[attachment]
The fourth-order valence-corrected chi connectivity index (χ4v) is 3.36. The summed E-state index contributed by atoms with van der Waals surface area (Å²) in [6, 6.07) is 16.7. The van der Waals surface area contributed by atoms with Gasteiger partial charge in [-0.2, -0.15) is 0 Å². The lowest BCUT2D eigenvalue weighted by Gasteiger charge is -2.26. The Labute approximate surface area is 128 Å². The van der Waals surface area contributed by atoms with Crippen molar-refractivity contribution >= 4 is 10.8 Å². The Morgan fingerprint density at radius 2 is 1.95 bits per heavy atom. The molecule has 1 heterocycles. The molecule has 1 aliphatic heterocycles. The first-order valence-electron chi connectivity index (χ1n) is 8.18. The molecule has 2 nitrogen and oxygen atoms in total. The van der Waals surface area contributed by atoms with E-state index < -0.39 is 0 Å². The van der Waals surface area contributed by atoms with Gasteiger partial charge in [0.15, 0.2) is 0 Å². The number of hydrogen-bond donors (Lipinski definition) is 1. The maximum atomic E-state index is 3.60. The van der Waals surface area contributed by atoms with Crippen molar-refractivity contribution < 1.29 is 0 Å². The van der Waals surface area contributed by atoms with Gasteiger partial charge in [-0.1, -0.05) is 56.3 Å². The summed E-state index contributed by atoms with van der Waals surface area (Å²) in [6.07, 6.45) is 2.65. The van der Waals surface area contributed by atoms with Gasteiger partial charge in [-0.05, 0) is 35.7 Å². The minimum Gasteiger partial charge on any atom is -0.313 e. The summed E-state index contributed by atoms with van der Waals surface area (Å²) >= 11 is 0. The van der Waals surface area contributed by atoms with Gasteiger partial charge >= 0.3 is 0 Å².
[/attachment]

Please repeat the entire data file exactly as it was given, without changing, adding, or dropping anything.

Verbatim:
The fourth-order valence-corrected chi connectivity index (χ4v) is 3.36. The summed E-state index contributed by atoms with van der Waals surface area (Å²) in [6, 6.07) is 16.7. The van der Waals surface area contributed by atoms with Gasteiger partial charge in [-0.2, -0.15) is 0 Å². The lowest BCUT2D eigenvalue weighted by Gasteiger charge is -2.26. The Labute approximate surface area is 128 Å². The van der Waals surface area contributed by atoms with Crippen molar-refractivity contribution >= 4 is 10.8 Å². The Morgan fingerprint density at radius 2 is 1.95 bits per heavy atom. The molecule has 1 heterocycles. The molecule has 1 aliphatic heterocycles. The first-order valence-electron chi connectivity index (χ1n) is 8.18. The molecule has 2 nitrogen and oxygen atoms in total. The van der Waals surface area contributed by atoms with E-state index < -0.39 is 0 Å². The van der Waals surface area contributed by atoms with Gasteiger partial charge in [0.15, 0.2) is 0 Å². The number of hydrogen-bond donors (Lipinski definition) is 1. The maximum atomic E-state index is 3.60. The van der Waals surface area contributed by atoms with Crippen molar-refractivity contribution < 1.29 is 0 Å². The van der Waals surface area contributed by atoms with Gasteiger partial charge in [-0.1, -0.05) is 56.3 Å². The summed E-state index contributed by atoms with van der Waals surface area (Å²) in [6.07, 6.45) is 2.65. The van der Waals surface area contributed by atoms with Gasteiger partial charge in [-0.05, 0) is 35.7 Å². The minimum Gasteiger partial charge on any atom is -0.313 e. The summed E-state index contributed by atoms with van der Waals surface area (Å²) >= 11 is 0. The van der Waals surface area contributed by atoms with Gasteiger partial charge >= 0.3 is 0 Å².